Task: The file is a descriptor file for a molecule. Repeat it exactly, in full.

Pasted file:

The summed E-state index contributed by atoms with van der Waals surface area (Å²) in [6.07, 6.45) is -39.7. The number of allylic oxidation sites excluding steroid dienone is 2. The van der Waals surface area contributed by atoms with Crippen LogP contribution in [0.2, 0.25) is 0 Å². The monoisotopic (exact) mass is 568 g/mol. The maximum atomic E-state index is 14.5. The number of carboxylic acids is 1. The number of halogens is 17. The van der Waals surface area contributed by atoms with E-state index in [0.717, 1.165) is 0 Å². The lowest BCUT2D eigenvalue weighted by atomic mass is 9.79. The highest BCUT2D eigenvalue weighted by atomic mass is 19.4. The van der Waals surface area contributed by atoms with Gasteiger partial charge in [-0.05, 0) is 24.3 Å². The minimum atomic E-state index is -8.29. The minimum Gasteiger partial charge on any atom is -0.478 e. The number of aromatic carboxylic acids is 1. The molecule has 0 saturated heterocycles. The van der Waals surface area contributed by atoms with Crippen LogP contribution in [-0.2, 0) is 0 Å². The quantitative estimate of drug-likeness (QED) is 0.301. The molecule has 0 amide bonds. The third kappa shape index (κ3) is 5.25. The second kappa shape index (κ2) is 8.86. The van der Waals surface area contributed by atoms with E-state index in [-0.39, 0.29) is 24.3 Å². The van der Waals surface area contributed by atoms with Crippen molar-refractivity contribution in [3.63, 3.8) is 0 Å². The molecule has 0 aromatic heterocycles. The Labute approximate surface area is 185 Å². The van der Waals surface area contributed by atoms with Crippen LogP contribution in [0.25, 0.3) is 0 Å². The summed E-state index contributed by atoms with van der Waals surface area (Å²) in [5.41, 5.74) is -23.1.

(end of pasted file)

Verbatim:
The summed E-state index contributed by atoms with van der Waals surface area (Å²) in [6.07, 6.45) is -39.7. The number of allylic oxidation sites excluding steroid dienone is 2. The van der Waals surface area contributed by atoms with Crippen LogP contribution in [0.2, 0.25) is 0 Å². The monoisotopic (exact) mass is 568 g/mol. The maximum atomic E-state index is 14.5. The number of carboxylic acids is 1. The number of halogens is 17. The van der Waals surface area contributed by atoms with E-state index in [0.717, 1.165) is 0 Å². The lowest BCUT2D eigenvalue weighted by atomic mass is 9.79. The highest BCUT2D eigenvalue weighted by atomic mass is 19.4. The van der Waals surface area contributed by atoms with Gasteiger partial charge in [-0.05, 0) is 24.3 Å². The minimum atomic E-state index is -8.29. The minimum Gasteiger partial charge on any atom is -0.478 e. The number of aromatic carboxylic acids is 1. The molecule has 0 saturated heterocycles. The van der Waals surface area contributed by atoms with Crippen LogP contribution in [-0.2, 0) is 0 Å². The quantitative estimate of drug-likeness (QED) is 0.301. The molecule has 0 amide bonds. The third kappa shape index (κ3) is 5.25. The second kappa shape index (κ2) is 8.86. The van der Waals surface area contributed by atoms with E-state index in [-0.39, 0.29) is 24.3 Å². The van der Waals surface area contributed by atoms with Crippen molar-refractivity contribution in [3.63, 3.8) is 0 Å². The molecule has 0 aromatic heterocycles. The Labute approximate surface area is 185 Å². The van der Waals surface area contributed by atoms with Crippen LogP contribution in [0.25, 0.3) is 0 Å². The summed E-state index contributed by atoms with van der Waals surface area (Å²) in [5.41, 5.74) is -23.1.